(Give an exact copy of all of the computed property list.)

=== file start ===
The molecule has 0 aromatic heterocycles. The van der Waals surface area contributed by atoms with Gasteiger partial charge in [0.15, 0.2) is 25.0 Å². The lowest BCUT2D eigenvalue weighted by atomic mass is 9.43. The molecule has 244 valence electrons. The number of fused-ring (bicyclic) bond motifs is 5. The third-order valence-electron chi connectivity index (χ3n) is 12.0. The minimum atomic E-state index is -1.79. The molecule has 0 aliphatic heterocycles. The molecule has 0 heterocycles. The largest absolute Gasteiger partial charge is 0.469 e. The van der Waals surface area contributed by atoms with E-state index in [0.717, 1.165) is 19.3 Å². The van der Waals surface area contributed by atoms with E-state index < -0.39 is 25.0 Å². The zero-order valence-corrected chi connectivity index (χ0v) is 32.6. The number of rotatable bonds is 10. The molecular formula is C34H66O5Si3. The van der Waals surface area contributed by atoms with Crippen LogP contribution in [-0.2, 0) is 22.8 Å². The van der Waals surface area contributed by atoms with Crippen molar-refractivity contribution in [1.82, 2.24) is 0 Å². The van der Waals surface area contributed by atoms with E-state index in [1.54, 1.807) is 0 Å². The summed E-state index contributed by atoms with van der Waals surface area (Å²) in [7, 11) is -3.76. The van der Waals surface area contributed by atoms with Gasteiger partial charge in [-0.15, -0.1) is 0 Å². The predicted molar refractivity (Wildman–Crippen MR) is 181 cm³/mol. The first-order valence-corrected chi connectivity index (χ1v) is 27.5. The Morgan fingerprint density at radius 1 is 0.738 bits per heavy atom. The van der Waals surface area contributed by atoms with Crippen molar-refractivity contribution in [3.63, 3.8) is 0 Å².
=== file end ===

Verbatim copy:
The molecule has 0 aromatic heterocycles. The van der Waals surface area contributed by atoms with Gasteiger partial charge in [0.15, 0.2) is 25.0 Å². The lowest BCUT2D eigenvalue weighted by atomic mass is 9.43. The molecule has 244 valence electrons. The number of fused-ring (bicyclic) bond motifs is 5. The third-order valence-electron chi connectivity index (χ3n) is 12.0. The minimum atomic E-state index is -1.79. The molecule has 0 aliphatic heterocycles. The molecule has 0 heterocycles. The largest absolute Gasteiger partial charge is 0.469 e. The van der Waals surface area contributed by atoms with E-state index in [0.717, 1.165) is 19.3 Å². The van der Waals surface area contributed by atoms with E-state index < -0.39 is 25.0 Å². The zero-order valence-corrected chi connectivity index (χ0v) is 32.6. The number of rotatable bonds is 10. The molecular formula is C34H66O5Si3. The van der Waals surface area contributed by atoms with Crippen LogP contribution in [-0.2, 0) is 22.8 Å². The van der Waals surface area contributed by atoms with Crippen molar-refractivity contribution in [1.82, 2.24) is 0 Å². The van der Waals surface area contributed by atoms with E-state index in [1.54, 1.807) is 0 Å². The summed E-state index contributed by atoms with van der Waals surface area (Å²) in [7, 11) is -3.76. The van der Waals surface area contributed by atoms with Gasteiger partial charge in [-0.15, -0.1) is 0 Å². The predicted molar refractivity (Wildman–Crippen MR) is 181 cm³/mol. The first-order valence-corrected chi connectivity index (χ1v) is 27.5. The Morgan fingerprint density at radius 1 is 0.738 bits per heavy atom. The van der Waals surface area contributed by atoms with Crippen molar-refractivity contribution in [3.63, 3.8) is 0 Å².